What did he want? According to the letter, Hayden specifically:

  • asked why ballot drop boxes were located at public libraries in 2020, contrary to his recommendation, and whether drop boxes would be eliminated,
  • suggested drop box hours of availability should be limited,
  • argued that state law requires all ballots be printed in-state,
  • offered to use his staff to collect ballots in unmarked cars,
  • suggested ballots be counted at the drop box site,
  • questioned whether the election office would police a ten-ballot limit on deliveries for another person,
  • asked that a sheriff’s staffer attend and observe the official counting inside a visitor restricted area
  • and alleged the signature verification process is not in compliance with how his office conducts criminal investigations.
One of the secure drop boxes the Johnson County Election Office used to collect mail-in ballots during the 2020 election. The drop boxes have remained in use for the 2021 election and now for the current 2022 primary election. File photo.

What we know about the investigation: For roughly ten months, Hayden says he’s had an information technology employee in the sheriff’s office looking into various questions about recent elections.

  • Recently, his office began labeling the probe a “criminal investigation.”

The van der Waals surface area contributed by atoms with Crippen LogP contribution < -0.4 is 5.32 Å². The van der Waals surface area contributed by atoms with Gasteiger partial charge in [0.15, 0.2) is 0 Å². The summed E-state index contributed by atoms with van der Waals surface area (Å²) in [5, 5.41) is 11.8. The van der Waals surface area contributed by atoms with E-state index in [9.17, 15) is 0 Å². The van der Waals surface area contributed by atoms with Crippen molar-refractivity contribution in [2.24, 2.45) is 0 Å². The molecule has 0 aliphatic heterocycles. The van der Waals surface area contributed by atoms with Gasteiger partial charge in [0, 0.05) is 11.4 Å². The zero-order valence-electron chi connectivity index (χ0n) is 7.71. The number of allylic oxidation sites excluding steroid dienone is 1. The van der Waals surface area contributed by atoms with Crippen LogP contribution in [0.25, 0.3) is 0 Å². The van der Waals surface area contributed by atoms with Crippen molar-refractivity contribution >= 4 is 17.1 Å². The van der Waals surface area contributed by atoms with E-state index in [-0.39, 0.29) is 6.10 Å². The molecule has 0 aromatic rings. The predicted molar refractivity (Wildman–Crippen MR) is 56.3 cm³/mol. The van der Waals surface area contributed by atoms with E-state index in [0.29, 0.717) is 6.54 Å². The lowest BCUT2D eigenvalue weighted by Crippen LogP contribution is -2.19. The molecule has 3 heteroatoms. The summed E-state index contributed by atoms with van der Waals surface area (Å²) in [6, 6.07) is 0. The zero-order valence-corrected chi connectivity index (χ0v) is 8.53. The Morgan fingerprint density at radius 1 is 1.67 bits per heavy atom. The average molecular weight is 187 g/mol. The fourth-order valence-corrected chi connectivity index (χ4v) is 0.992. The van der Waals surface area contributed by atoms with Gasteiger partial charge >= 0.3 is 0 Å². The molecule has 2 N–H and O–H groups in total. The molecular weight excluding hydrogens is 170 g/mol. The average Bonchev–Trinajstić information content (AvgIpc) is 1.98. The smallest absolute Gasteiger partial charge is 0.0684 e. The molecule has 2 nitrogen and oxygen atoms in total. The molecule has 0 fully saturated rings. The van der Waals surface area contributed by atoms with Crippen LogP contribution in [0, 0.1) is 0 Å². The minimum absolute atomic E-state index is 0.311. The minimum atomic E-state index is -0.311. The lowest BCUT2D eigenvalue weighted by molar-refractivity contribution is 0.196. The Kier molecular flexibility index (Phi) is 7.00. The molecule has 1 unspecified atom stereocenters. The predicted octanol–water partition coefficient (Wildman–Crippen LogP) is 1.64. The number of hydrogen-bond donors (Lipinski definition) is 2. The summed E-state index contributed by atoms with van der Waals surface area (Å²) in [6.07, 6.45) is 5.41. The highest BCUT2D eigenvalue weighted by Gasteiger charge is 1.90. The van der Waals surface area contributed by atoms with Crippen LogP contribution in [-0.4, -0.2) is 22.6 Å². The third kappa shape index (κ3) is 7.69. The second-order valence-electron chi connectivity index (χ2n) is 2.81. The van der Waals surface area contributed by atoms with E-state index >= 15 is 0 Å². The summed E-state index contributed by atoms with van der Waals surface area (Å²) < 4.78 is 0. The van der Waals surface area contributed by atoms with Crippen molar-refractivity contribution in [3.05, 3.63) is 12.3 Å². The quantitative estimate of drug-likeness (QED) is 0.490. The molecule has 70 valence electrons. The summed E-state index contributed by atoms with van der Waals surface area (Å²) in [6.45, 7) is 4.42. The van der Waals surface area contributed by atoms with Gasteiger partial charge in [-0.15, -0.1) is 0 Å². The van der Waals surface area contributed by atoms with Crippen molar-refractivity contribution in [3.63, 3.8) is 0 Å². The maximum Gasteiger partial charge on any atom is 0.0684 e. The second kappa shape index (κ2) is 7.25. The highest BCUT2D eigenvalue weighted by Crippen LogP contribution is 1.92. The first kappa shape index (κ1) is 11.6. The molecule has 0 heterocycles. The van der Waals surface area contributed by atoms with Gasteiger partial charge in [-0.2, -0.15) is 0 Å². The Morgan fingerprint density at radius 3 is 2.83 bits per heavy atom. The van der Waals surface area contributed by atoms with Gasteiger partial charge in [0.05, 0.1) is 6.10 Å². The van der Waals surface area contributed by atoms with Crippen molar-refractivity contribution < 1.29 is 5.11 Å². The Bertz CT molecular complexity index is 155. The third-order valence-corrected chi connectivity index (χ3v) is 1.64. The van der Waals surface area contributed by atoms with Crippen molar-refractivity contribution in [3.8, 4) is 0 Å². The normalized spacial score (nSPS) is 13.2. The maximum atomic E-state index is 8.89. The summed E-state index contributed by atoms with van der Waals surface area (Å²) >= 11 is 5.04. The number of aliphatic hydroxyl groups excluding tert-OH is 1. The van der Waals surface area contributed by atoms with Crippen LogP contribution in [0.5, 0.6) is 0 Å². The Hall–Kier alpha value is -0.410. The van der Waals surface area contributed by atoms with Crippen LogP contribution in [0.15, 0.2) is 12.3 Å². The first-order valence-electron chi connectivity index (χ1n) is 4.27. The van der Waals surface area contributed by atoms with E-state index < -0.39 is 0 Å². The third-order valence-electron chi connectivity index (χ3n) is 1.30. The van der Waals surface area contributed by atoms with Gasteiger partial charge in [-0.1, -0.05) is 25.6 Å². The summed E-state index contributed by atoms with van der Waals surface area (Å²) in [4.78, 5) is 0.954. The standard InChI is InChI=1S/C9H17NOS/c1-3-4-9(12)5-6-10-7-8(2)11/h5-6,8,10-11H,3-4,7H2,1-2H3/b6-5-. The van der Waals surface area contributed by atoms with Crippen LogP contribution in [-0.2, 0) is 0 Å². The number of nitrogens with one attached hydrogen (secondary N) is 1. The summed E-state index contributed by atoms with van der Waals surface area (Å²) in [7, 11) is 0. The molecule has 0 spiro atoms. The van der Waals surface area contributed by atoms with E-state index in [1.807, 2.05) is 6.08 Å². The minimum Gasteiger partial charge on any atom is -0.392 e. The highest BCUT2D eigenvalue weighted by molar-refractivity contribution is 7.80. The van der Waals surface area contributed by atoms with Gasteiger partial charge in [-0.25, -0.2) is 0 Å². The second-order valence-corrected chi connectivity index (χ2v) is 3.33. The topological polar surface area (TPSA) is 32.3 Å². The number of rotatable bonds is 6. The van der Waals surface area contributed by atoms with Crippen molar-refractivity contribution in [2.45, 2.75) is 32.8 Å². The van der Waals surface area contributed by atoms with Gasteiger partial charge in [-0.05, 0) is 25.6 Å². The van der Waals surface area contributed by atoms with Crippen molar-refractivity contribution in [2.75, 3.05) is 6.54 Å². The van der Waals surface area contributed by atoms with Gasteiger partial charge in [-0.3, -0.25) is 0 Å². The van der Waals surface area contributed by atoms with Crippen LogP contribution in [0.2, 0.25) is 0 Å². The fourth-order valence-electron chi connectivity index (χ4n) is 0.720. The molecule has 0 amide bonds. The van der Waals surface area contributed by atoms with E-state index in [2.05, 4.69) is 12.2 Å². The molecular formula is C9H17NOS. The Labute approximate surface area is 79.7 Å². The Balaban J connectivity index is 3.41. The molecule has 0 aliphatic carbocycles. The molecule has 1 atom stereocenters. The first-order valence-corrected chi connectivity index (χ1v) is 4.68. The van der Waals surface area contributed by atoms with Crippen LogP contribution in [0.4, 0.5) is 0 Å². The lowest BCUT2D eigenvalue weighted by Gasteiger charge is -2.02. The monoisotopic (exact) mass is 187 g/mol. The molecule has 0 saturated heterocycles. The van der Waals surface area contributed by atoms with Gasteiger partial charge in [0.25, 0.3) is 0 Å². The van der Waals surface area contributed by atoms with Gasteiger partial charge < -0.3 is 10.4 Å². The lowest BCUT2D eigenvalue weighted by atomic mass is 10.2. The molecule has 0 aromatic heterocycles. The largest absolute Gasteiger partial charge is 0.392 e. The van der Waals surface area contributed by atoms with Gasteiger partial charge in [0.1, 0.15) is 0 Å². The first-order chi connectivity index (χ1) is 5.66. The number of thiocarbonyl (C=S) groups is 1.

• So far, Hayden has not produced any evidence or referred any charges related to the probe.
  • Hayden recently rejected a separate open records request made by the Post for documents and records related to the investigation, claiming it is a criminal matter.
  • Election Commissioner Sherman has continued to stand by the county’s election processes and has told the Post that the election office has not been asked by the sheriff for any evidence or records.

Roles and responsibilities: The letter notes that local elections are governed by state and federal law, that the Secretary of State is in charge of elections throughout the state and that the county’s election officer is the local election commissioner.

  • The sheriff’s role, the letter says, is to “provide security of county buildings” and that Hayden’s responsibilities for that security differ from those dedicated to the Secretary of State and county election officers.
  • Noting that Hayden had said he is seeking information to prepare to prosecute “certain election crimes that may occur,” Trent recognized the sheriff’s authority to investigate a report of a crime and pledged to “continue to work with your office on any potential crimes we become aware of.”
  • “The county, in turn, through the election commissioner, will attend to its assigned roles and responsibilities and will continue to execute fair and impartial elections for county citizens,” Trent wrote.
  • The letter goes on to say that the sheriff agreed that the county’s security governance committee should convene to define the role of the sheriff’s office in providing security for county buildings, including the use of security cameras and other measures in compliance with federal, county and state policies.

Commission notified: Copies of the letter were distributed to the county commission and County Manager Penny Postoak Ferguson.

  • Outgoing Commission Chair Ed Eilert declined to comment on the meeting or the letter.

Read the letter sent to Sheriff Calvin Hayden on July 7: